The rabbit rectus femoris muscle was evaluated as a potential model for skeletal muscle reperfusion injury studies. Six white New Zealand rabbits were used. On one randomly selected hind limb, ischemia was induced by direct clamping of the rectus femoris muscle's vascular pedicle. On the other side, blood flow was interrupted by clamping the femoral artery above and below the origin of the vascular pedicle that supplies the rectus femoris muscle. The duration of normothermic ischemia was 4 hr and was followed by 24 hr of normothermic reperfusion. The interruption and restoration of blood flow was monitored using a laser flow meter. The rectus femoris muscles were weighed on a suspension spring balance prior to ischemia and at the end of reperfusion to estimate edema. The extent of muscle necrosis was determined using planimetry following staining with nitroblue tetrazolium. The muscle necrosis obtained by direct clamping of the vascular pedicle (66.9 +/- 14.3%) was significantly greater than that obtained by indirect clamping (18.6 +/- 11.4%) (P < 0.03 by t test). Unlike the indirect clamping technique, direct clamping achieved a good magnitude of muscle necrosis, thus allowing that specific model to be used in skeletal muscle reperfusion injury studies. The muscle weight gain observed in the direct clamping muscle group was 19.8 +/- 9.0% and was significantly greater than that observed in the opposite group being 6.3 +/- 6.5% (P < 0.05 by t test). The rabbit rectus femoris muscle is a suitable model for evaluating skeletal muscle reperfusion injury provided that direct clamping of the vascular pedicle is utilized.

    Title Revascularization of the Ischemic Diabetic Foot Using Popliteal Artery Inflow.
    Date November 1996
    Journal International Angiology : a Journal of the International Union of Angiology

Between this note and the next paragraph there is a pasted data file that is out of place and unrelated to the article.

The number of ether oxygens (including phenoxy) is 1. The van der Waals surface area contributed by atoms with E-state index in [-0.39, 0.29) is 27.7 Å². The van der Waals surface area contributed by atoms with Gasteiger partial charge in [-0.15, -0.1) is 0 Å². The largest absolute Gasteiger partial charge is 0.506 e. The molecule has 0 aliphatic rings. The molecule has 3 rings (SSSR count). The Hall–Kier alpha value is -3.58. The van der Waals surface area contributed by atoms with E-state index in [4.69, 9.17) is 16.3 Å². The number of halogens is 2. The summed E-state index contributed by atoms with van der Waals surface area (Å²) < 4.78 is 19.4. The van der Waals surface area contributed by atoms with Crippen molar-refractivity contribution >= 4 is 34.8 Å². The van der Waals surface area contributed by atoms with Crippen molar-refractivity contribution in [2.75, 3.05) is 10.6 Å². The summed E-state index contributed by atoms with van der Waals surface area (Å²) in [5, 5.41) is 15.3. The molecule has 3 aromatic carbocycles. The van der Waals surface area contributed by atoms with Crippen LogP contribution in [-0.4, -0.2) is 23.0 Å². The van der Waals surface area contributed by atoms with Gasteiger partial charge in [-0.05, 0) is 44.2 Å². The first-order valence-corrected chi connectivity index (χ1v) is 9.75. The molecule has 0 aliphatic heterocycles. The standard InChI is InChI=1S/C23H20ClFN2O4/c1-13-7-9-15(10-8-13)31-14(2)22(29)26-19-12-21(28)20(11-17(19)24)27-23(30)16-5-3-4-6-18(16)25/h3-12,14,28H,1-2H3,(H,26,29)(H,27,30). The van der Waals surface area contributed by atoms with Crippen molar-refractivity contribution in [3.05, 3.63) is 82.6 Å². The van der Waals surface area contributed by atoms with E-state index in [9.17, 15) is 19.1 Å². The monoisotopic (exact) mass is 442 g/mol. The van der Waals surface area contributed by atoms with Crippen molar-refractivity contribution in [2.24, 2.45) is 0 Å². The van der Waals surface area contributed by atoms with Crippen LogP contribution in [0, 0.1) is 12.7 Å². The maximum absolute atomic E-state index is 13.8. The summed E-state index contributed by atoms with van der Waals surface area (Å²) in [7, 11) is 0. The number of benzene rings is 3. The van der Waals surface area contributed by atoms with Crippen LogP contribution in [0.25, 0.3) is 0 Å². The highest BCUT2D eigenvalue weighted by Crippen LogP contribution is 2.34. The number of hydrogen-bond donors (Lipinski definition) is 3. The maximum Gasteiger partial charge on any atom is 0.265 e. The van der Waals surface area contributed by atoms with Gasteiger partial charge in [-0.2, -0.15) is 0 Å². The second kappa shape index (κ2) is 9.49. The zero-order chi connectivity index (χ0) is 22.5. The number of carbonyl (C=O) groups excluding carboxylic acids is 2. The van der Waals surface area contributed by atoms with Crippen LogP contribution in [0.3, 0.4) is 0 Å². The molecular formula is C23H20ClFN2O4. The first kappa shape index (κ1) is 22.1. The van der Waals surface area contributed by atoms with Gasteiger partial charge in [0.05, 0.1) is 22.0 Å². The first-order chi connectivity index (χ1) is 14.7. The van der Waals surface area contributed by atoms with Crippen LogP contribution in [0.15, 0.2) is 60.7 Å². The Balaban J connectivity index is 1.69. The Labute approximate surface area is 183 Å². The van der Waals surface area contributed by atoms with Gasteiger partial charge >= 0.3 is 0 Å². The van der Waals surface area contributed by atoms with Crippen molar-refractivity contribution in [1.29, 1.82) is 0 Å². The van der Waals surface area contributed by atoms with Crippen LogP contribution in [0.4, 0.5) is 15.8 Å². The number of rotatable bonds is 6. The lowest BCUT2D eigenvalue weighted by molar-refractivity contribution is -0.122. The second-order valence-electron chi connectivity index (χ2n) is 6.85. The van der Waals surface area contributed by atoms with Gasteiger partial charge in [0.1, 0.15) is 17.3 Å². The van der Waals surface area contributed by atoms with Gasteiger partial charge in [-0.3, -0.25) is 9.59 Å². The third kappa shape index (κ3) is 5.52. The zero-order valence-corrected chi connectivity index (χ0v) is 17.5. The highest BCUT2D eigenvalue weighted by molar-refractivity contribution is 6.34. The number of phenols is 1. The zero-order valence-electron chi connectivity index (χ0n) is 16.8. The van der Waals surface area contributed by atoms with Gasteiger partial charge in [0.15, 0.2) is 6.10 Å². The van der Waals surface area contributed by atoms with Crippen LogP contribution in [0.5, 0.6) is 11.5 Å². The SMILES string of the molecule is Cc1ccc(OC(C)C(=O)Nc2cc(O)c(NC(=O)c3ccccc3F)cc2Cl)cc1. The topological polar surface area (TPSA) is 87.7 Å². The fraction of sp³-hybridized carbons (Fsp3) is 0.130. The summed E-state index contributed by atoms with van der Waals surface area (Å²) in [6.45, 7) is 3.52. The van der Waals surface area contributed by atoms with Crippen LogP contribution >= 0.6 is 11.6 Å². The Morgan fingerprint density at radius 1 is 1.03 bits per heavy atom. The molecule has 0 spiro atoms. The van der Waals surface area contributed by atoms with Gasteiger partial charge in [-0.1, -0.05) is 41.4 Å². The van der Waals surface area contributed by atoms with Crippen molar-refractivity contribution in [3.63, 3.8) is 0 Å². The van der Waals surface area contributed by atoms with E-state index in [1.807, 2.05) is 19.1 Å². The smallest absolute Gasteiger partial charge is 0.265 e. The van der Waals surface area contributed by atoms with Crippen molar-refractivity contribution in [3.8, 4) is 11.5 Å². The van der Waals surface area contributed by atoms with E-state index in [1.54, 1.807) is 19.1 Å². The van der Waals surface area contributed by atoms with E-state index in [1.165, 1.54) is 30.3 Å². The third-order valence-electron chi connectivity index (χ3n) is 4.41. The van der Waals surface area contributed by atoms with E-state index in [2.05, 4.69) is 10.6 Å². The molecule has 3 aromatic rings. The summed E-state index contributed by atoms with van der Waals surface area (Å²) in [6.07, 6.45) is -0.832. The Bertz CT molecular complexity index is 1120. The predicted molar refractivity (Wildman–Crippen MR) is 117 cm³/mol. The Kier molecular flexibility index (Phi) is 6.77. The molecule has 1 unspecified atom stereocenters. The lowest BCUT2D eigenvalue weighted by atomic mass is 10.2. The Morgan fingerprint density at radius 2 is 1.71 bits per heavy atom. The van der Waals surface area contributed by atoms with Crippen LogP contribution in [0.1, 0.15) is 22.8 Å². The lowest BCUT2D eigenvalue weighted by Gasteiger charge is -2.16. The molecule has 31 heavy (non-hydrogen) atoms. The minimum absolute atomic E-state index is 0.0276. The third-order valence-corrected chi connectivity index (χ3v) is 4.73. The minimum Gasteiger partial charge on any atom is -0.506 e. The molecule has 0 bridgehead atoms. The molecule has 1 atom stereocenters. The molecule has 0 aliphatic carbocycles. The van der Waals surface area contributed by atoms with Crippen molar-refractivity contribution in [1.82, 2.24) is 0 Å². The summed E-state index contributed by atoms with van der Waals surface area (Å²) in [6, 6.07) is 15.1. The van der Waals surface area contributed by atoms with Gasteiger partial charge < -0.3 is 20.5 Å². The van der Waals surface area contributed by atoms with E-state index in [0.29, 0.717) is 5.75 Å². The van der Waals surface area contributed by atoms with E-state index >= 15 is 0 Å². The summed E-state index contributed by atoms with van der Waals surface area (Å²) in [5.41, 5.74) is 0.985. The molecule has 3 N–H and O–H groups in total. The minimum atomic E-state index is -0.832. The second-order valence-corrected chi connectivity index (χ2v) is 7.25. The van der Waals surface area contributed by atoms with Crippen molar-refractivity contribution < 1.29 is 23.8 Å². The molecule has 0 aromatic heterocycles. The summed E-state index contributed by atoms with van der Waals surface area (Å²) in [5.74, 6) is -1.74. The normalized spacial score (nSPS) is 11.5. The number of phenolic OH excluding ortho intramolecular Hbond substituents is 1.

Between March 1988 and June 1994, 35 popliteal to distal artery vein bypasses were done in 32 diabetic patients. There were 16 males and 16 females with an average age of 60 years. Eighteen patients (56%) had insulin dependent diabetes mellitus. Medical risk factors included coronary artery disease (CAD) in 15 (47%), hypertension in 15 (47%), chronic renal failure (CRF) in 9 (28%), and cigarette smoking in 10 (31%). Indications for revascularization were: non-healing ulcerations in 18 (51%), gangrene in 15 (43%), and rest pain in 2 (6%). The distal anastomosis was to the posterior tibial artery in 9, anterior tibial artery in 8, dorsalis pedis artery in 10 and peroneal artery in 8 cases. All the bypasses were done with autogenous saphenous veins (in-situ 11, reversed 17, and free non-reversed 7). The limbs were graded into three groups based on the preoperative angiographic evaluation of their pedal arch: patent arch (Grade "0"), partial occlusion of the arch (grade "1.5") and little or no arch visualized (Grade "3"). Eight limbs had Grade "0", 16 had Grade "1.5" and 11 had Grade "3" pedal circulation. Bypass follow up was done by clinical exam and color duplex surveillance (CDS) for a mean duration of 24 months. CDS identified 4 failing bypasses which were surgically revised and have subsequently remained patent. There were 3 bypass occlusions which resulted in a major amputation in 2 patients. Three additional major amputations were performed for persisting infection despite a patent bypass. By life table analysis the cumulative primary & secondary patency and limb salvage rates for this group of diabetic patients were 75% at 2 years, 89% at 3 years and 82% at 3 years respectively (S.E. < 10%). The 3 bypass occlusions, which occurred at 1 week, 5 weeks, and 20 months, were in patients with both CRF and Grade "3" foot circulation (significantly different outcome compared to the rest of the group, by chi 2 test, p < 0.05). Good results can be achieved in the majority of diabetic patients undergoing short popliteal-distal bypasses. However, the combination of chronic renal failure and very limited foot circulation (Grade "3") has a significant adverse outcome.